- Schopf, 1993 suggests the Apex Chert (Australia 3.485 Ga) contains "microfossils." Probably bits of organic matter in a hot-springs solution deposit. Brasier et al., 2002 skeptically note that shapes grade from reasonable bacterial shapes to wholly inorganic, suggesting supposed biological forms are just part of shape spectrum.
- More recently Wacey et al., 2011 note sulfur-metabolizing microfossils from the 3.4 Ga Strelley Pool Formation of Australia, on morphological and geochemical evidence.
- Nutman et al., 2016 have reported on 3.7 Ga stromatolitic bacterial mats, also from Isua, Greenland.
- Dodd et al., 2017 reported on microscopic tubularstructures in a marine hydrothermal environment preserved in the 3.77 Ga Nuvvuagittuq belt in Quebec.
What we definitely know:
Photosynthesis: Organisms change Earth chemistry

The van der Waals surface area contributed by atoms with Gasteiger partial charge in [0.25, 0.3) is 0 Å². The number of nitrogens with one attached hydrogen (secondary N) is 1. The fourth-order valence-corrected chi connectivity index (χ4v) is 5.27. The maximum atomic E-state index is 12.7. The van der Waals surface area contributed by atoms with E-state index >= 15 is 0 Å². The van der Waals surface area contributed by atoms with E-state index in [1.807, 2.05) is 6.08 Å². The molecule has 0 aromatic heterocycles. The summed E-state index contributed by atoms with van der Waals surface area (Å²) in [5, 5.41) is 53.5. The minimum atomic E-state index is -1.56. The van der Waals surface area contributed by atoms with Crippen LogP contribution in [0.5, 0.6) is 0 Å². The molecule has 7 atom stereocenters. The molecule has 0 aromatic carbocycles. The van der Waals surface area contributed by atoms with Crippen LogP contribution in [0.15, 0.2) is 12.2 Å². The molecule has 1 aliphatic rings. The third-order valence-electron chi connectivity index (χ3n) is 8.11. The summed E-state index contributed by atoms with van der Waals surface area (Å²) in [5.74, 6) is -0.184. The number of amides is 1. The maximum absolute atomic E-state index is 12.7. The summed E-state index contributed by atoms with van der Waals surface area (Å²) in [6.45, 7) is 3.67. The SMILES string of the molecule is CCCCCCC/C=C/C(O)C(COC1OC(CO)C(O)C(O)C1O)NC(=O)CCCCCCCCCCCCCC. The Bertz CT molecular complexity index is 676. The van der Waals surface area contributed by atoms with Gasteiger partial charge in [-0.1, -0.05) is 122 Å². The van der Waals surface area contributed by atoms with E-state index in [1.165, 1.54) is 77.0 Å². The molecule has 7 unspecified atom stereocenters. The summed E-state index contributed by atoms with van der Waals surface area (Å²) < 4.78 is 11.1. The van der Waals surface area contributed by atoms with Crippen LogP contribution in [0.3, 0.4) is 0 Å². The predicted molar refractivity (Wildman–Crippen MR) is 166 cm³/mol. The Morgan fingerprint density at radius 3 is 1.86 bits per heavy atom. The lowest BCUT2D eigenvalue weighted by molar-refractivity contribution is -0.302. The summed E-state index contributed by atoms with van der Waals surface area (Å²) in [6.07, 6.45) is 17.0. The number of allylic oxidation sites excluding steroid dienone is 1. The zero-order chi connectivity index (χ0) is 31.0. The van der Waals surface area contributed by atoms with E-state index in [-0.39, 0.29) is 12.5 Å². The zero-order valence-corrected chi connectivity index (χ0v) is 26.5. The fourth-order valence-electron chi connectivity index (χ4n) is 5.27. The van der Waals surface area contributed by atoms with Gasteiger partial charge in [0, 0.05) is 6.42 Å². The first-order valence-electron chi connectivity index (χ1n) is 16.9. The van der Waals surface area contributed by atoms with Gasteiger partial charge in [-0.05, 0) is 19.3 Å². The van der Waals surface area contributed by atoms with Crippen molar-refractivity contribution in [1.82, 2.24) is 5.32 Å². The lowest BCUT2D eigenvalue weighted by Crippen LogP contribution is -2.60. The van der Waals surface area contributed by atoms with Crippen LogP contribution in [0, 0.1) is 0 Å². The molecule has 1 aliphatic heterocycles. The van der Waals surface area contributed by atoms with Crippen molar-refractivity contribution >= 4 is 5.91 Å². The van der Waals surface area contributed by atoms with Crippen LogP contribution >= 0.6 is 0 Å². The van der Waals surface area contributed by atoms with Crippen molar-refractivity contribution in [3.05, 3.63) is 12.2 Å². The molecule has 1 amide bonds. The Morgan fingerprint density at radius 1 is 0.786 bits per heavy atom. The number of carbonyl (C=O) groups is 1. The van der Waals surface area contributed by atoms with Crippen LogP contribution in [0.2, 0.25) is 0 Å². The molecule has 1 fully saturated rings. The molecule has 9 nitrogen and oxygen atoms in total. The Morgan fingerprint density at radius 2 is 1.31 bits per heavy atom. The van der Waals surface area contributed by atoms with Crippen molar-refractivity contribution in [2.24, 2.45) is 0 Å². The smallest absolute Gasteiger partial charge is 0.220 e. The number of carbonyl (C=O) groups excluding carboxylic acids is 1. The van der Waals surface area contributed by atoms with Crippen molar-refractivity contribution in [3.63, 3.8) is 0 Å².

For a while, organisms got away with chemosynthesis in vent environments (E.G. LUCA), and heterotrophically absorbing the organic materials that were floating around in the ocean. As these started to get scarce, one group, the cyanobacteria, came up with a new method of autotrophically capturing energy from the environment - Photosynthesis,
Note that oxygen is a product.
+ 6 H2
O + energy (sunlight)---> C6
+ 6 O2
We can't tell from looking at microscopic fossils which were photosynthesizers, but photosynthesis had momentous consequences for life and Earth environments.
Living cyanobacteria probably provide a good picture of ancient photosynthesizers. Indeed, all other photosynthesizing organisms ultimately rely (directly or indirectly) on cyanobacterial symbionts. Phylogenetic studies of living cyanobacteria suggest a minimum divergence age of roughly 2.8 Ga.
The Gunflint Chert (1.88 Ga - Michigan) represents a well preserved Paleoproterozoic cyanobacterial flora containing forms that can be directly compared with living ecomorphs.